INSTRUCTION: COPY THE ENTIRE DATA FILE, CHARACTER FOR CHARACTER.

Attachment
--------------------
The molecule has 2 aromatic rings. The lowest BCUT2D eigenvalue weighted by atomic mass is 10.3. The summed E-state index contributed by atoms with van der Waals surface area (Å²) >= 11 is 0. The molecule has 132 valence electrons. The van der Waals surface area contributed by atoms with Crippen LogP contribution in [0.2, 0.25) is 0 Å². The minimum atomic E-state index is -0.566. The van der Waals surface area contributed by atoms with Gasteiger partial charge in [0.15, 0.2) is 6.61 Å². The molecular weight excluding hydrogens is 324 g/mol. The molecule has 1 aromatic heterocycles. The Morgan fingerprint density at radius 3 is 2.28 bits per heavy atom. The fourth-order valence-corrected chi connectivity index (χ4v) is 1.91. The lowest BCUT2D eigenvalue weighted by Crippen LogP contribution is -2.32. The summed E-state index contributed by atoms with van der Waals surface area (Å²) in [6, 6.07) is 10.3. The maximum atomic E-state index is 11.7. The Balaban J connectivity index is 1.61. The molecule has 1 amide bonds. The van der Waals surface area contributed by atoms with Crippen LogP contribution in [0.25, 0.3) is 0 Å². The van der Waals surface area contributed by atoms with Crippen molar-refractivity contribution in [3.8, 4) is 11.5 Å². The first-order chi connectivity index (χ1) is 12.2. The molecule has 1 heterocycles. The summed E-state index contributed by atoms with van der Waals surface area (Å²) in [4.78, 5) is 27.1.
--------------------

The molecule has 2 aromatic rings. The lowest BCUT2D eigenvalue weighted by atomic mass is 10.3. The summed E-state index contributed by atoms with van der Waals surface area (Å²) >= 11 is 0. The molecule has 132 valence electrons. The van der Waals surface area contributed by atoms with Crippen LogP contribution in [0.2, 0.25) is 0 Å². The minimum atomic E-state index is -0.566. The van der Waals surface area contributed by atoms with Gasteiger partial charge in [0.15, 0.2) is 6.61 Å². The molecular weight excluding hydrogens is 324 g/mol. The molecule has 1 aromatic heterocycles. The Morgan fingerprint density at radius 3 is 2.28 bits per heavy atom. The fourth-order valence-corrected chi connectivity index (χ4v) is 1.91. The lowest BCUT2D eigenvalue weighted by Crippen LogP contribution is -2.32. The summed E-state index contributed by atoms with van der Waals surface area (Å²) in [6, 6.07) is 10.3. The maximum atomic E-state index is 11.7. The Balaban J connectivity index is 1.61. The molecule has 1 amide bonds. The van der Waals surface area contributed by atoms with Crippen LogP contribution in [0.25, 0.3) is 0 Å². The van der Waals surface area contributed by atoms with Crippen molar-refractivity contribution in [3.8, 4) is 11.5 Å². The first-order chi connectivity index (χ1) is 12.2. The molecule has 1 heterocycles. The summed E-state index contributed by atoms with van der Waals surface area (Å²) in [4.78, 5) is 27.1.